I gave a talk the other night to a lovely group of parents about helping children to make good choices.
During the talk I explained that mums are only with their children on average 14 hours of the waking week, while father’s are there for 7 (on average). https://www.washingtonpost.com/local/making-time-for-kids-study-says-quality-trumps-quantity/2015/03/28/10813192-d378-11e4-8fce-3941fc548f1c_story.html
In other words our school aged children are making decisions about what to think, say and do roughly 77 hours a week without our guidance! (That’s assuming they sleep 10 hours a night.)
The biggest complication however, is that our children are only making conscious decisions for 4 hours or 5% of the time they are not with us. The other 73 hours or 95% of the time they are on ‘autopilot’, which means they are thinking, saying and doing things similar to what they have thought, said and done before based on the beliefs in their subconscious. http://www.neurosciencemarketing.com/blog/articles/subconscious-decision.htm
Imagine for example that a popular child in your kid’s class has been nasty to them for some time. Not in an obvious way that will get that child in trouble, in an underhanded way, like the subtle exclusion from the group (walking away when your child approaches), the eye rolling (when your child answers a question in class) and the whispering behind their back. Not that these behaviours are happening all day everyday, just a few times a week, which is enough to make your child believe that they are not liked by this popular child and his or her group of friends.
The subconscious believes whatever we tell it to believe and then it automatically thinks things in accordance with our beliefs that affect our words and actions without us realising (autopilot). In this case your child probably believes they are not popular, that the popular kids don’t like them and that school sucks!
The consequences of these beliefs could look like, bad moods in the morning, tantrums about going to school, concerns over their physical appearance (hair, clothes, jewellery etc.), not wanting to catch the bus (as one of the popular kids is on the bus), walking the long way to class (as the popular kids hang out in a central location), not answering questions in class (in case they get the eye roll) and the list goes on.
So how can you help?
My 11 year old and I spent all day Sunday spring cleaning his room. At the end of the day I took 2 boxes of books, one bag of toys and one bag of clothes to the op shop collection bin. He didn’t need that stuff anymore, he had grown out of it and it was cluttering up his room. I had a realisation yesterday that the same goes with our kids’ beliefs! Every now and then they need a spring clean! So here’s how to do it – if you are familiar with Sparky and Shady stuff this is based on a Pit Stop.
- When you notice your child is low, take the time (assuming you have 20 -30 minutes, if not do it later) to ask them, “What’s wrong?” Sit with them and encourage them to tell you everything that is wrong in their life and everything they are sad, angry and scared about. If they say, “nothing” suggest that they have been a bit a low and it is good to talk about what is upsetting them so they can get it out and move on. Don’t give your child advice or try to fix the problem (that’s Sparky’s job a bit later on), just let them say everything they are worried or upset about. Ask, “What else” to make sure they get it all out.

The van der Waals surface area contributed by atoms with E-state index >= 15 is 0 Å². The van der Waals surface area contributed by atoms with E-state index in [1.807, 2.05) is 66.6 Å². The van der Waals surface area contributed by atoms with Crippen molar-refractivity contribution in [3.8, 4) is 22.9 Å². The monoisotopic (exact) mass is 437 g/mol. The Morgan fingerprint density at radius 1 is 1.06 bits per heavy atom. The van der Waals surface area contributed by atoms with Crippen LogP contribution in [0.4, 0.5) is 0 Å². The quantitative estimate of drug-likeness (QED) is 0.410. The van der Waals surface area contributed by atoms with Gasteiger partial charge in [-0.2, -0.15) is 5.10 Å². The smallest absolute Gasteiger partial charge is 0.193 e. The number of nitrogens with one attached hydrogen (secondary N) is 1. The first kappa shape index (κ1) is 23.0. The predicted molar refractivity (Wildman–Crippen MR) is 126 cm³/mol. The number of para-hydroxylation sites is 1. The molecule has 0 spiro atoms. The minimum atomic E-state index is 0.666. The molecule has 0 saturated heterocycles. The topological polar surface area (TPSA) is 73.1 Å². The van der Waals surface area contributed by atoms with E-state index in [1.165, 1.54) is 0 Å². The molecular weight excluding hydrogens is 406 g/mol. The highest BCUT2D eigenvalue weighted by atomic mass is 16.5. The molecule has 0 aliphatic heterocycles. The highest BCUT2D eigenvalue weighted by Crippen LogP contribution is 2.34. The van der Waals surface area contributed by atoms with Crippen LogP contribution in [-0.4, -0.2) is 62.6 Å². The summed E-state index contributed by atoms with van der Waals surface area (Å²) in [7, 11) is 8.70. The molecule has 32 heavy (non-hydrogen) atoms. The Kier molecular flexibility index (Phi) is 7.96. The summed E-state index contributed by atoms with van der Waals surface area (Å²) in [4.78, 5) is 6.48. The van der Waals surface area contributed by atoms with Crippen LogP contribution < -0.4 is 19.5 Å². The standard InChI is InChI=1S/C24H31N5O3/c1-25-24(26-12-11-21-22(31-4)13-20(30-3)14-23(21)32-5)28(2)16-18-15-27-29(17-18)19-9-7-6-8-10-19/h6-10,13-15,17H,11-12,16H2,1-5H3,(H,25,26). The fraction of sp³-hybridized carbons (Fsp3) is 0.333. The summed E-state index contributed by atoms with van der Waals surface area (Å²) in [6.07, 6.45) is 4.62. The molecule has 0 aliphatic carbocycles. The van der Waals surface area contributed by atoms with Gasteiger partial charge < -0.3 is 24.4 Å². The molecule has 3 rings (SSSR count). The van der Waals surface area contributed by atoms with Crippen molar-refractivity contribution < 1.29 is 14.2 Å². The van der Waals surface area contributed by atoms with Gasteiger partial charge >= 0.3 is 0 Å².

- Encourage your child to express their feelings while they are telling you everything that is wrong. Let them cry, yell, bash their pillow or whatever they need to do. I let kids swear when they are getting stuff out, because it relieves pain and allows the thoughts and words to flow.
- When they have it all out (this could take up to 20 minutes) ask them to ask their Sparky (loving inner voice), “Is it time to let go?” Chances are very high that Sparky will say yes! If so, get your child to imagine that all the thoughts and feelings they just expressed are in some sort of bundle (baggage, rubbish, a pile of poo, whatever) and get them to hand the bundle to Sparky and to imagine Sparky throwing it away. If Sparky says “no” it is not time to let go, then go to the next step and trust that they aren’t ready to let go.
- Ask your child to ask Sparky, “What now?” as in, “what do you suggest I think, believe, say and do now Sparky?”
In the example of your child being excluded, their Sparky would probably suggest it was the other child’s problem and that if your child told a trustworthy teacher about the incidents the teacher could help the other child! Or if your child is young and hasn’t had much practice standing up for themselves, maybe Sparky would suggest you going with them to help them talk to the teacher.
Pretty logical really –
- Tell someone you love
- Express your feelings
- Let go of beliefs that are hurting you and
- Replace your shady beliefs with loving beliefs!
That way when your child is driving around on autopilot 95% of the time they will be thinking, saying and doing loving things automatically.
That’s it! Happy spring cleaning!